So, I can’t help you with that decision on whether to start The Stormlight Archive with book one or wait until he’s almost done, but I can say that The Way of Kings is well worth reading due to its strong characterization and plotting. Shallan’s storyline and character are the weakest areas, but take up the least amount of space and are mostly weak only in comparison: you’ll still be interested in what happens there. But mostly you’ll care about what happens to many of these characters and find yourself alternately thrilled, moved, or compelled to keep turning pages, especially in the scenes involving Kaladin and the bridgemen, which are especially strongly written. Highly recommended.

~Bill Capossere


  • Stefan Raets

    STEFAN RAETS (on FanLit's staff August 2009 — February 2012) reads and reviews science fiction and fantasy whenever he isn’t distracted by less important things like eating and sleeping.

  • Bill Capossere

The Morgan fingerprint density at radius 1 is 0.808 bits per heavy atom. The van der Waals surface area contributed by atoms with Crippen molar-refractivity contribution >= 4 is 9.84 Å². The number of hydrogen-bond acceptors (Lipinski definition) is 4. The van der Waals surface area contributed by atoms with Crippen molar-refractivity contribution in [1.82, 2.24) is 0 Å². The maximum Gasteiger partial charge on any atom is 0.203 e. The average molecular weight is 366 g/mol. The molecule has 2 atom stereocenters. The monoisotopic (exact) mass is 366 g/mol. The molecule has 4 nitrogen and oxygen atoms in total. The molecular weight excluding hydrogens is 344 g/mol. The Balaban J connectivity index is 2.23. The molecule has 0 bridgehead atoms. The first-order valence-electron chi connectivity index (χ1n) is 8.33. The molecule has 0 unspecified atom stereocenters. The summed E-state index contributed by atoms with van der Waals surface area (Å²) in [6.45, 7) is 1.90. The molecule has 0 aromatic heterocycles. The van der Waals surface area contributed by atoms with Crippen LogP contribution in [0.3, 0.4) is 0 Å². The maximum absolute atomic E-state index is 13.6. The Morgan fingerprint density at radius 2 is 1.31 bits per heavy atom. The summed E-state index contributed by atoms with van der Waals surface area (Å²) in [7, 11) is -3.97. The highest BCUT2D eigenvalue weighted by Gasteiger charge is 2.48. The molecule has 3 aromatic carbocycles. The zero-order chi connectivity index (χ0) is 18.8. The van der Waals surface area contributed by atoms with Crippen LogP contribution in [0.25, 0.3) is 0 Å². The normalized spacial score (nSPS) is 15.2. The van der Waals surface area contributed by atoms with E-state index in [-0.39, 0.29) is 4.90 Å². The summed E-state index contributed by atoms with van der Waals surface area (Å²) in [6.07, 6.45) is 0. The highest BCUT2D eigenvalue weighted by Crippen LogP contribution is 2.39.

BILL CAPOSSERE, who's been with us since June 2007, lives in Rochester NY, where he is an English adjunct by day and a writer by night. His essays and stories have appeared in Colorado Review, Rosebud, Alaska Quarterly, and other literary journals, along with a few anthologies, and been recognized in the "Notable Essays" section of Best American Essays. His children's work has appeared in several magazines, while his plays have been given stage readings at GEVA Theatre and Bristol Valley Playhouse. When he's not writing, reading, reviewing, or teaching, he can usually be found with his wife and son on the frisbee golf course or the ultimate frisbee field.